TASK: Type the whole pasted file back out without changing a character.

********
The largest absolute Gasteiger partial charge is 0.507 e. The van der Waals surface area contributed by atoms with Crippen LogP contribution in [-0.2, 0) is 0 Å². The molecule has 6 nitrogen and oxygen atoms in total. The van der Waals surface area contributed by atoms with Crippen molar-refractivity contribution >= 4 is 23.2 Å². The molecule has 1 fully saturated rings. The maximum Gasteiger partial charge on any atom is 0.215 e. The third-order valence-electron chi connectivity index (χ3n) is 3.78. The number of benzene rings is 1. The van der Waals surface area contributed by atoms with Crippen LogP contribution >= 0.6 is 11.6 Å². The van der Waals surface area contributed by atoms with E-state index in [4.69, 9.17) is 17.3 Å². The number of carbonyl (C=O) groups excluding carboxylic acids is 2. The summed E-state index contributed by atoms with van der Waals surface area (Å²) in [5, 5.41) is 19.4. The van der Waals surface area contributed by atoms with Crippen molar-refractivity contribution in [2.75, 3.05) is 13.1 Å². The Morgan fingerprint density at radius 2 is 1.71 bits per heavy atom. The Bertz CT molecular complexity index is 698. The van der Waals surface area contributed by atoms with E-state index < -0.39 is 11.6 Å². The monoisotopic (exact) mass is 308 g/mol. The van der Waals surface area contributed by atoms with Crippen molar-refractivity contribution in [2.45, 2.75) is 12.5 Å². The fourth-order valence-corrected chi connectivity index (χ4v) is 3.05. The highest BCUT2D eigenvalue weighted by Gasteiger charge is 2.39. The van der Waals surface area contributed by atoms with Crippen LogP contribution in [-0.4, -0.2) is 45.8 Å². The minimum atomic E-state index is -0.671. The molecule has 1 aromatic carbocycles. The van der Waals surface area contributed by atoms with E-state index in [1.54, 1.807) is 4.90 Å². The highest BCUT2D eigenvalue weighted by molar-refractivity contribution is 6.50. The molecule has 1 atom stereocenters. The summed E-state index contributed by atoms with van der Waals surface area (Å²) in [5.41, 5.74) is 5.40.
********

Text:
The largest absolute Gasteiger partial charge is 0.507 e. The van der Waals surface area contributed by atoms with Crippen LogP contribution in [-0.2, 0) is 0 Å². The molecule has 6 nitrogen and oxygen atoms in total. The van der Waals surface area contributed by atoms with Crippen molar-refractivity contribution >= 4 is 23.2 Å². The molecule has 1 fully saturated rings. The maximum Gasteiger partial charge on any atom is 0.215 e. The third-order valence-electron chi connectivity index (χ3n) is 3.78. The number of benzene rings is 1. The van der Waals surface area contributed by atoms with Crippen LogP contribution >= 0.6 is 11.6 Å². The van der Waals surface area contributed by atoms with E-state index in [4.69, 9.17) is 17.3 Å². The number of carbonyl (C=O) groups excluding carboxylic acids is 2. The summed E-state index contributed by atoms with van der Waals surface area (Å²) in [5, 5.41) is 19.4. The van der Waals surface area contributed by atoms with Crippen molar-refractivity contribution in [2.75, 3.05) is 13.1 Å². The Morgan fingerprint density at radius 2 is 1.71 bits per heavy atom. The Bertz CT molecular complexity index is 698. The van der Waals surface area contributed by atoms with E-state index < -0.39 is 11.6 Å². The monoisotopic (exact) mass is 308 g/mol. The van der Waals surface area contributed by atoms with Crippen molar-refractivity contribution in [2.45, 2.75) is 12.5 Å². The fourth-order valence-corrected chi connectivity index (χ4v) is 3.05. The highest BCUT2D eigenvalue weighted by Gasteiger charge is 2.39. The van der Waals surface area contributed by atoms with Crippen LogP contribution in [-0.4, -0.2) is 45.8 Å². The minimum atomic E-state index is -0.671. The molecule has 1 aromatic carbocycles. The van der Waals surface area contributed by atoms with E-state index in [1.54, 1.807) is 4.90 Å². The highest BCUT2D eigenvalue weighted by molar-refractivity contribution is 6.50. The molecule has 1 atom stereocenters. The summed E-state index contributed by atoms with van der Waals surface area (Å²) in [5.41, 5.74) is 5.40.